The U.S. Army’s Future Combat Systems (FCS) program was an $18 billion, multi-year acquisition program central to the Army’s transformation and modernization efforts.
Future Combat Systems, Explained
Officially launched in 2003, the program was scrapped by Secretary of Defense Robert Gates in 2009. By the time funding was withdrawn, FCS was widely seen as having come to nothing and was dominated by a network toxic and inefficient contractors and ministries. As one author put it, “an industry consortium led by Boeing and SAIC was effectively tasked with overseeing its own performance.”
In the end, FCS was deemed a complete failure. For the program to be completed, it would have required an investment of $92 billion over decades. In addition to the expense, an additional reason was cited by Gates at the time: the need to move away from preparing for grand military and great power wars and towards counterterrorism and counterterrorism. insurrection. It goes without saying how ironic this is in retrospect given the changing geopolitical environment in which the United States finds itself today.
Future combat systems: the idea
The program as originally designed had an extensive reach and was considered high risk even when it started. Its objective was to research, develop and produce an integrated platform of fourteen manned and unmanned systems linked together by a state-of-the-art communication and sensor network.
Standard manned ground vehicles (MGVs) such as the M1 Abrams and M2 Bradley infantry fighting vehicles were to be replaced by lighter MGVs dependent on their advanced sensors, network and protection systems to avoid suffering big hits.
A major problem, however, was that at the time there were no composite light armor systems that were effective enough to ensure that a vehicle could continue to function after taking a massive hit. Although in the eyes of the FCS this would matter little, since advanced sensors would allow the vehicles to avoid such a high impact event, the vehicles should be able to survive scenarios in which their advanced sensors and systems could be compromised or blocked.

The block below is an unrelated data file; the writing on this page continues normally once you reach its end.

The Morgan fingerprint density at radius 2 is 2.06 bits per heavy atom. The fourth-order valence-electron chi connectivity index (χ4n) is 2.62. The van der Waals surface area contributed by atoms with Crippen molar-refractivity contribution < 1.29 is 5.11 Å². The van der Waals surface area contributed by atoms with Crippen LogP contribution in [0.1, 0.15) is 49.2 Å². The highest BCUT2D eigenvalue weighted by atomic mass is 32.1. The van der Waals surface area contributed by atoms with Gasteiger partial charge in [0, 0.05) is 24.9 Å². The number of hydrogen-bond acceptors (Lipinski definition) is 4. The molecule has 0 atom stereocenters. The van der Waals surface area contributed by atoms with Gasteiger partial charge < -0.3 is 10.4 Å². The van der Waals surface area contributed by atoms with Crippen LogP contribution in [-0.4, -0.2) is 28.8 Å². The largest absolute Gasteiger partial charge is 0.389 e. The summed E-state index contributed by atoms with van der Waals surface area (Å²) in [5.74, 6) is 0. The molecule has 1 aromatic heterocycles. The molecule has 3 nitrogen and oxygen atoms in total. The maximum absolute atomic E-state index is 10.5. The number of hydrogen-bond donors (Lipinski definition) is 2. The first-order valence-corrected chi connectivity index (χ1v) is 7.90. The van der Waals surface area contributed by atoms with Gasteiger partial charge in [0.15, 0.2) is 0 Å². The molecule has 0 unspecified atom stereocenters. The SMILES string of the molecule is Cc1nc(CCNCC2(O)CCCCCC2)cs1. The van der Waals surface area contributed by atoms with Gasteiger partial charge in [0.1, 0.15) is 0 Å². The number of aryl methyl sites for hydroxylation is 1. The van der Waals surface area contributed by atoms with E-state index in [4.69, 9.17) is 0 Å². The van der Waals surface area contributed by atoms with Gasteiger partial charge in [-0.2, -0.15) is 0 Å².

Future combat systems: not entirely dead
Interestingly enough, there are still shadows of FCS today.
The army still ended up with many basic FCS elements and capabilities. For example, the development of the no-sight gun for MGVs exists today with the M109A7 155 millimeter self-propelled howitzer, which can provide the firing and scooting capability originally promised by the FCS. FCS’s focus on robots and unmanned vehicles also lives on today in a growing emphasis on UAVs, as well as their ability to integrate with other platforms and share information in real time. This emphasis is further reinforced by the technological advances in artificial intelligence of the last decade.
So despite the perception that FCS was an utter and complete failure, it is best described as being too far ahead of its time. The program simply lacked the technological capabilities needed to develop a true “system of systems” as the program designed. Yet today it is the use of unmanned vehicles, advanced sensors and artificial intelligence that will transform advanced combat in the 21st century. Too expensive and poorly chosen, the FCS certainly remains a program from which the American army can draw inspiration.
Alex Betley is a recent graduate of Tufts University Fletcher School of Law and Diplomacy where he was a researcher in international security studies on civil resistance and editor of the Fletcher Security Review.